A smoking and tobacco products ban went into effect on Oct. 1 at the public colleges and universities of Georgia, including the University of Georgia. Products banned include traditional cigarettes, smokeless tobacco, and even tobacco simulates, like e-cigarettes and vaporizers. But with a ban so controversial one may question the spread of a smoke ban to other public universities in other states. Collectively, Slippery Rock University staff and students agreed that overall a smoke ban would be beneficial, but also agreed that a smoke ban would not work on its campus.
“I would hope that that was a community conversation,” SRU President Cheryl Norton said. “That they looked at the pros and cons, the needs of the students, the wants of the students and the community, and their willingness to support a ban because what we don’t want is to be in a situation where we think we understand what our campus community, in terms of this issue, desires. We make a decision and then we find everybody not abiding by it because then you’ve got a policy that you can’t enforce so and the enforcement of this kind of policy really comes because people have chosen not to smoke.”
Norton discussed how a smoke ban went into effect at Pennsylvania State Schools a few years ago when a new chancellor of the Pennsylvania State System of Higher Education (PASSHE) came in. She discussed how it didn’t work because it wasn’t being enforced by anybody, mainly because the ban happened too suddenly and didn’t give anybody time to prepare for it.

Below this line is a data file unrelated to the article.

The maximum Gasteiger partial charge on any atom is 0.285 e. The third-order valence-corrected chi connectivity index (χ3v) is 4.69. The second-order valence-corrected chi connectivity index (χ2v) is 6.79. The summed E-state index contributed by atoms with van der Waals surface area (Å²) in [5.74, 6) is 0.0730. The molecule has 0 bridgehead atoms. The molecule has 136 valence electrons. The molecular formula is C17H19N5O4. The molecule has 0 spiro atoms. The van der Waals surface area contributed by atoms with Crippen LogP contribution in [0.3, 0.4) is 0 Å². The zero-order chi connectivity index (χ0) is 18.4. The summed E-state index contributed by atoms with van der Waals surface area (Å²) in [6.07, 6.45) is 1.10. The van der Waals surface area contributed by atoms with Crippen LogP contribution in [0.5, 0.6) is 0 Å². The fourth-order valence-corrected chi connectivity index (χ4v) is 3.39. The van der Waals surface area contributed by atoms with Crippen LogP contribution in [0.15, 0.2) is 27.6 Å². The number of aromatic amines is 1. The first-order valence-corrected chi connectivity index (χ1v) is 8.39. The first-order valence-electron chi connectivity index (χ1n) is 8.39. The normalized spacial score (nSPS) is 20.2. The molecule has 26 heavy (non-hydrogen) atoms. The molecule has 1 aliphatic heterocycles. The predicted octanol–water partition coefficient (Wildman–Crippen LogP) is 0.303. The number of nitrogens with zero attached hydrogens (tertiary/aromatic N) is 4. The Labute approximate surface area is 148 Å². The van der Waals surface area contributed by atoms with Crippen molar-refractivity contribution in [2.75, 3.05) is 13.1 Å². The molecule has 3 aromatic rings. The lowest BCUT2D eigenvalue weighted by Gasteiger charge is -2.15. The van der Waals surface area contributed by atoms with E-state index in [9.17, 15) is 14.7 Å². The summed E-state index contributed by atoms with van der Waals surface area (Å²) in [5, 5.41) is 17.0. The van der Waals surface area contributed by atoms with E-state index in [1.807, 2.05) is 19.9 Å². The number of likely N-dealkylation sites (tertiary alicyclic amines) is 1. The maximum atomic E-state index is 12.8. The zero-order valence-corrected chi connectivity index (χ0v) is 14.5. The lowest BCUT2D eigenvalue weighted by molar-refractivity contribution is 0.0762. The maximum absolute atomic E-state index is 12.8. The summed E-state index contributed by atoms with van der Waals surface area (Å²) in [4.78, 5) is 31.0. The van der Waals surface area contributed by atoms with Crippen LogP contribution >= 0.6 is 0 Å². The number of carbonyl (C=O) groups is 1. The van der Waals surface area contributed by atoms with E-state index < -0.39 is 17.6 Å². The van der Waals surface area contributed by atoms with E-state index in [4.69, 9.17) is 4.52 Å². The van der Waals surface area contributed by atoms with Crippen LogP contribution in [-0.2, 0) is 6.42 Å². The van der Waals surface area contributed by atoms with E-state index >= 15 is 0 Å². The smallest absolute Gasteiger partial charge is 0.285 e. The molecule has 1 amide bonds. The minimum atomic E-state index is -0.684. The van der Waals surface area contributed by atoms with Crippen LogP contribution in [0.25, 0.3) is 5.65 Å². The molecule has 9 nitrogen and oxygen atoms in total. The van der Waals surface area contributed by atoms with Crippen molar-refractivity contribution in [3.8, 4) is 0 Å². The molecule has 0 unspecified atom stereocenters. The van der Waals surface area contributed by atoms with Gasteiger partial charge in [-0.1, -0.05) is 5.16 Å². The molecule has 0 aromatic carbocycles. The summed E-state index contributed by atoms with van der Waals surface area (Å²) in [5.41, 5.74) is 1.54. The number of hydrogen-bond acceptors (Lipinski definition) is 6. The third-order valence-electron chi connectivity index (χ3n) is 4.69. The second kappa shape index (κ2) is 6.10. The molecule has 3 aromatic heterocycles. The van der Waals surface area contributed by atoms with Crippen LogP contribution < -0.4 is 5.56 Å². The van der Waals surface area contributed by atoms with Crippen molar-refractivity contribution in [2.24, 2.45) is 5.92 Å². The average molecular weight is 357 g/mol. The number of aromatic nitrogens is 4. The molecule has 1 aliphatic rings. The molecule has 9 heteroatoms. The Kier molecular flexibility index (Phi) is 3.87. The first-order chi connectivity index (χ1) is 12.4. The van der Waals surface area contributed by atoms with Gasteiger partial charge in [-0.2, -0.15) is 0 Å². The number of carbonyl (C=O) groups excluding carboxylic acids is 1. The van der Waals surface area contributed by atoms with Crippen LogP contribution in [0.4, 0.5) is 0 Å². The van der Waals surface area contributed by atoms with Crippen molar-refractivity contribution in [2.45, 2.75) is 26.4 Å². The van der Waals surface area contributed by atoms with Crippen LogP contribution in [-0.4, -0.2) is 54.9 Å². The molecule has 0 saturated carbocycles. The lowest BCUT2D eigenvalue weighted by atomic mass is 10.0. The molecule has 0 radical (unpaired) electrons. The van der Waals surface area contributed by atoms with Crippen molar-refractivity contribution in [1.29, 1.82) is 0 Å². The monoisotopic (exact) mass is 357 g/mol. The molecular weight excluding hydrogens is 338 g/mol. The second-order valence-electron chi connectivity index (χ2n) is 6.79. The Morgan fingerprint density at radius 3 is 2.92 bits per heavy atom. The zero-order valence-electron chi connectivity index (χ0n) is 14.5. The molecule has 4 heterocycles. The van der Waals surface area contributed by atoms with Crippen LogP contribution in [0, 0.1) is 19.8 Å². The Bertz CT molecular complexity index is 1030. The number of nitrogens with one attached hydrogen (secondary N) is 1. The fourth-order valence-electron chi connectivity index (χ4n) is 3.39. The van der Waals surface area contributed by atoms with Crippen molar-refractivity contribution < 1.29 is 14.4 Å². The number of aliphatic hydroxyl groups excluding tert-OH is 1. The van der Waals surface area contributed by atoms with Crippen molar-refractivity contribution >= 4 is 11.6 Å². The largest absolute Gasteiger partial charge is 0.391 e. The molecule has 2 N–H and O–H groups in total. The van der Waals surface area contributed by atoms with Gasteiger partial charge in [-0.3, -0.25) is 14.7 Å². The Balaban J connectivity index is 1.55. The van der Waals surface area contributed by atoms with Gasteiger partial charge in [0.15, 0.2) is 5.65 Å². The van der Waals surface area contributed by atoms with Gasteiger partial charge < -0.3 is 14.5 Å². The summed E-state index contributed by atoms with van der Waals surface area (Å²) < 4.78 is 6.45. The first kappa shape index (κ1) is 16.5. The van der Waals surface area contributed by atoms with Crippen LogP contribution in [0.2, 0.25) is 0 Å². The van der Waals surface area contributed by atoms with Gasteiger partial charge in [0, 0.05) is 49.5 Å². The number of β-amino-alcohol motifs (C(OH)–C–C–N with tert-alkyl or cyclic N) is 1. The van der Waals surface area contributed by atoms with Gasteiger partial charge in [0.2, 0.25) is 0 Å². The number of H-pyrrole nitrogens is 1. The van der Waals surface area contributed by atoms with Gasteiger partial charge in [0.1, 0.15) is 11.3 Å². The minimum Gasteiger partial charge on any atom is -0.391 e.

She said it’s really important that students, faculty, and the community collectively agree on this together because this is the student’s home and it’s hard to tell them what they can and cannot do in their home.
As of now, residence halls are smoke-free, buildings are smoke-free, and smoking within in 25 feet of a building is not permitted. Norton said these regulations are to promote a healthy and safe environment at Slippery Rock University.
She said it is important that students realize the relationship between their choices and their health because health is all about choices.
Norton said there is really no way to tell whether a smoke ban would affect tuition and enrollment or not. She believes there are students who might see a smoke ban as a benefit and attend because of that, but that students could see a ban as a turn off.
Dr. Patrick Harvey, associate professor of criminology and criminal justice and Department Chair as well, said that this ban is not a police matter, but more along the lines of an administrative policy with the university. He said there are other issues for the police to worry about. Harvey said the only way to enforce it is by self-reporting and abiding by the policy.
“It’s my understanding that it would have to be something that would have to be done from an internal office here like I said Student Conflict Resolution Services or maybe even Health Promotion or something like that because it’s not a legal issue, it’s a policy issue and it is administrative,” Harvey said.
Harvey believes Georgia is going to run into issues, as he has read on the subject. He said the law cannot take someone’s right to smoke away, as that smoking is legal and purchasing tobacco products is legal in the United States, but a smoke free environment is the university’s decision.
At SRU, a ban like this has not gathered a lot priority, Harvey said.
He said it needs to be understood that there could not be a criminal offense for being caught with tobacco products on a campus with a smoke ban. He said the university may reprimand the student, suspend the student, or the university could even implement a fine.
He commented on how current SRU students can’t even read the signs and stay 25 feet away from buildings when they smoke. Overall, he believes a smoke ban at Slippery Rock University would be beneficial and healthy, but that it would just not work.